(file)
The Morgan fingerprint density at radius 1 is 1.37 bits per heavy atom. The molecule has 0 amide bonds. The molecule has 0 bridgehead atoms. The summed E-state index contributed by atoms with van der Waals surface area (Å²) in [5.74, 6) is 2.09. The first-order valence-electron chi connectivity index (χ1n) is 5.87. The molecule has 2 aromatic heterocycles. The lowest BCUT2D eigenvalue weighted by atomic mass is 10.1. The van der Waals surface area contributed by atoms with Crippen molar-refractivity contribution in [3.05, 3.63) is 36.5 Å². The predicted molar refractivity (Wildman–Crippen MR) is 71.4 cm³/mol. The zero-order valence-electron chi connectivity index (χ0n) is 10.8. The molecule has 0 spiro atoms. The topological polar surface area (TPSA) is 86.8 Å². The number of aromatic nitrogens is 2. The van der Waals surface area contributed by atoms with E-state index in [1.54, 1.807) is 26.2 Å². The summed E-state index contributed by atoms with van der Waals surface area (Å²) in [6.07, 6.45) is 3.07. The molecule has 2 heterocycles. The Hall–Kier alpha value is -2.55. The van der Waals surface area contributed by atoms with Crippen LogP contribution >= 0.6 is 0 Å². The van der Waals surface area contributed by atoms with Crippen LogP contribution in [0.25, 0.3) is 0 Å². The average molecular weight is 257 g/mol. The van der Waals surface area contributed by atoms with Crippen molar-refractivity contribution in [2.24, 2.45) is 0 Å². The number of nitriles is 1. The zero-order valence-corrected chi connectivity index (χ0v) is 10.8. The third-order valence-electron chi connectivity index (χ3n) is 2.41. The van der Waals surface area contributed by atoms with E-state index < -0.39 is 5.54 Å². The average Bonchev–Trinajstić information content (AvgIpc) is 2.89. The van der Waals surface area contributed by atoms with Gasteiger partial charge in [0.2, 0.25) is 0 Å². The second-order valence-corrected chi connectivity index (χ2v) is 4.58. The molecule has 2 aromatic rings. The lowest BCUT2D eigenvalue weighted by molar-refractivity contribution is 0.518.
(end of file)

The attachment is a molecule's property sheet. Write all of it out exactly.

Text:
The Morgan fingerprint density at radius 1 is 1.37 bits per heavy atom. The molecule has 0 amide bonds. The molecule has 0 bridgehead atoms. The summed E-state index contributed by atoms with van der Waals surface area (Å²) in [5.74, 6) is 2.09. The first-order valence-electron chi connectivity index (χ1n) is 5.87. The molecule has 2 aromatic heterocycles. The lowest BCUT2D eigenvalue weighted by atomic mass is 10.1. The van der Waals surface area contributed by atoms with Crippen molar-refractivity contribution in [3.05, 3.63) is 36.5 Å². The predicted molar refractivity (Wildman–Crippen MR) is 71.4 cm³/mol. The zero-order valence-electron chi connectivity index (χ0n) is 10.8. The molecule has 0 spiro atoms. The topological polar surface area (TPSA) is 86.8 Å². The number of aromatic nitrogens is 2. The van der Waals surface area contributed by atoms with E-state index in [1.54, 1.807) is 26.2 Å². The summed E-state index contributed by atoms with van der Waals surface area (Å²) in [6.07, 6.45) is 3.07. The molecule has 2 heterocycles. The Hall–Kier alpha value is -2.55. The van der Waals surface area contributed by atoms with Crippen LogP contribution >= 0.6 is 0 Å². The van der Waals surface area contributed by atoms with Crippen LogP contribution in [0.25, 0.3) is 0 Å². The average molecular weight is 257 g/mol. The van der Waals surface area contributed by atoms with Crippen molar-refractivity contribution in [2.24, 2.45) is 0 Å². The number of nitriles is 1. The zero-order valence-corrected chi connectivity index (χ0v) is 10.8. The third-order valence-electron chi connectivity index (χ3n) is 2.41. The van der Waals surface area contributed by atoms with E-state index < -0.39 is 5.54 Å². The average Bonchev–Trinajstić information content (AvgIpc) is 2.89. The van der Waals surface area contributed by atoms with Gasteiger partial charge in [0.2, 0.25) is 0 Å². The second-order valence-corrected chi connectivity index (χ2v) is 4.58. The molecule has 2 aromatic rings. The lowest BCUT2D eigenvalue weighted by molar-refractivity contribution is 0.518.